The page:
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Old 06-28-2011
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Question what's the identity of causative agent?

An active intravenous drug abuser presents to the emergency department with fever of 5 days' duration, a cough occasionally productive of blood, and pleuritic chest pain. Petechiae are present in his mouth and conjunctivae, and splinter hemorrhages are visible under the fingernails. Which of the following test results would most likely confirm the identity of the causative agent?

A. Antibodies to p24 capsid antigen
B. Antibodies to Trichinella spiralis antigen
C. Blood culture of a catalase-positive, novobiocin-sensitive, gram-positive coccus
D. Blood culture of a coagulase-positive, catalase positive, gram-positive coccus
E. Blood culture of a gamma-hemolytic, gram-positive coccus on bile-esculin agar
F. Blood culture of an alpha-hemolytic, optochin-resistant, gram-positive coccus
G. Blood culture of an alpha-hemolytic, optochin-sensitive, gram-positive coccus
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Old 06-28-2011
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D. Staph. aureus, most common cause of IE in IV drug abuser
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Old 06-28-2011
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I ll go for D indicating staph aureus.
just for info..,
A: HIV,
B: Trichinella,
C: Staph epider
D. S.aureus
E enterococci
F: Strep. mutans
G: Strep. pneumo
correct me if i am wrong..!!


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Originally Posted by earthpole View Post
An active intravenous drug abuser presents to the emergency department with fever of 5 days' duration, a cough occasionally productive of blood, and pleuritic chest pain. Petechiae are present in his mouth and conjunctivae, and splinter hemorrhages are visible under the fingernails. Which of the following test results would most likely confirm the identity of the causative agent?

A. Antibodies to p24 capsid antigen
B. Antibodies to Trichinella spiralis antigen
C. Blood culture of a catalase-positive, novobiocin-sensitive, gram-positive coccus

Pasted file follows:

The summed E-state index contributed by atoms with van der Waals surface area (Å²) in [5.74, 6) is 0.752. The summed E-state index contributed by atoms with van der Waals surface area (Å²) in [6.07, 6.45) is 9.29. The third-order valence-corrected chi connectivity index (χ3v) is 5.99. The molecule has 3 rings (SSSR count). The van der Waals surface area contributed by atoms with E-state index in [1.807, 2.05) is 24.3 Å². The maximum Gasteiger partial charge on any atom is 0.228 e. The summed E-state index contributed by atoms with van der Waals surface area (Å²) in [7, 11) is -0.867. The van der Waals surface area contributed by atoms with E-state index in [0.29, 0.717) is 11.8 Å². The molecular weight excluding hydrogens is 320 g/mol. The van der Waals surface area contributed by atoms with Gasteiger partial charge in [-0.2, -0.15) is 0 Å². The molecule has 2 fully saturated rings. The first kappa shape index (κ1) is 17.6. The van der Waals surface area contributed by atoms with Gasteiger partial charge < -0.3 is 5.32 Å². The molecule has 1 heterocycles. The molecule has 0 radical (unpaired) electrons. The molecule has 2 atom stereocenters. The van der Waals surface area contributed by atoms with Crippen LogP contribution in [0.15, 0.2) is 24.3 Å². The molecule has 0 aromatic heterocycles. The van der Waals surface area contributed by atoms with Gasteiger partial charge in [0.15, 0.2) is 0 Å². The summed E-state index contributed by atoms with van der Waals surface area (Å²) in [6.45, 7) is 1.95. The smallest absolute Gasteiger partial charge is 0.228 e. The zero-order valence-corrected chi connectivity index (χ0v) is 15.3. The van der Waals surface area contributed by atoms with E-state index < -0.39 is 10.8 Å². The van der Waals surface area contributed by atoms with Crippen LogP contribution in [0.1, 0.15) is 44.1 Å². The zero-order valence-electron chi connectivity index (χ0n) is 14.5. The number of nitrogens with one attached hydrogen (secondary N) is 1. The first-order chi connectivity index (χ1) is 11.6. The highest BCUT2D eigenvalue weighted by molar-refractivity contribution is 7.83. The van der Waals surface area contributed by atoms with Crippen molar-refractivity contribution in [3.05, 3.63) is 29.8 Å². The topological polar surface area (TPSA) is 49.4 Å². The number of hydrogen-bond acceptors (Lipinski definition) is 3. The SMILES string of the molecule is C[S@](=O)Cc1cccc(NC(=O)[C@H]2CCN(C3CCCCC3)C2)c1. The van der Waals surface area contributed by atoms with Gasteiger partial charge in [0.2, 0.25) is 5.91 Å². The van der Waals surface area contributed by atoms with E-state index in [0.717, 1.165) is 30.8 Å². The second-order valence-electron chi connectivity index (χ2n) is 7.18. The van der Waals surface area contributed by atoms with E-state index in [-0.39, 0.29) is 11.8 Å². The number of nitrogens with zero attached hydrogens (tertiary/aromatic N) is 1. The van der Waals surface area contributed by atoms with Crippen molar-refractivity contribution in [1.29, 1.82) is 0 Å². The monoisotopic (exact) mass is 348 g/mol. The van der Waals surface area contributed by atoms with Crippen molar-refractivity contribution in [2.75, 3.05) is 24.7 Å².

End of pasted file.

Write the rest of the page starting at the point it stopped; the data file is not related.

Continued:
D. Blood culture of a coagulase-positive, catalase positive, gram-positive coccus
E. Blood culture of a gamma-hemolytic, gram-positive coccus on bile-esculin agar
F. Blood culture of an alpha-hemolytic, optochin-resistant, gram-positive coccus
G. Blood culture of an alpha-hemolytic, optochin-sensitive, gram-positive coccus
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  #4  
Old 06-28-2011
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answer is D
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  #5  
Old 06-28-2011
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The patient is exhibiting the classic signs of acute bacterial endocarditis. In intravenous drug abusers, Staphylococcus aureus is the most common causative agent, because it is the most common normal flora organism on the skin of these patients, and choice D is the classic description of this species. Catalase positivity distinguishes the genus Staphylococcus from Streptococcus, and Staphylococcus aureus is the only coagulase positive member of its genus. Antibodies to p24 capsid antigen (choice A) would be likely in an HIV-positive drug abuser, rather than a patient with endocarditis. Trichinella spiralis (choice B) can cause splinter hemorrhages during the larval migration period, but would not be the most likely agent given the other symptoms. Staphylococcus epidermidis is a catalase-positive, novobiocin-sensitive, gram-positive coccus (choice C). It is sometimes implicated in subacute bacterial endocarditis, but is less common as a causative agent in drug abusers than in normal individuals. Enterococci are gamma-hemolytic, gram-positive cocci that grow on bile-esculin agar (choice E). Enterococci can cause subacute bacterial endocarditis, chiefly after urologic instrumentation in men, rather than in association with intravenous drug abuse. Streptococcus viridans is an alpha-hemolytic, optochin-resistant, gram-positive coccus (choice F). It is implicated in subacute bacterial endocarditis after oral or dental treatments but would not be the most likely agent, given the acute nature of this patient's presentation.
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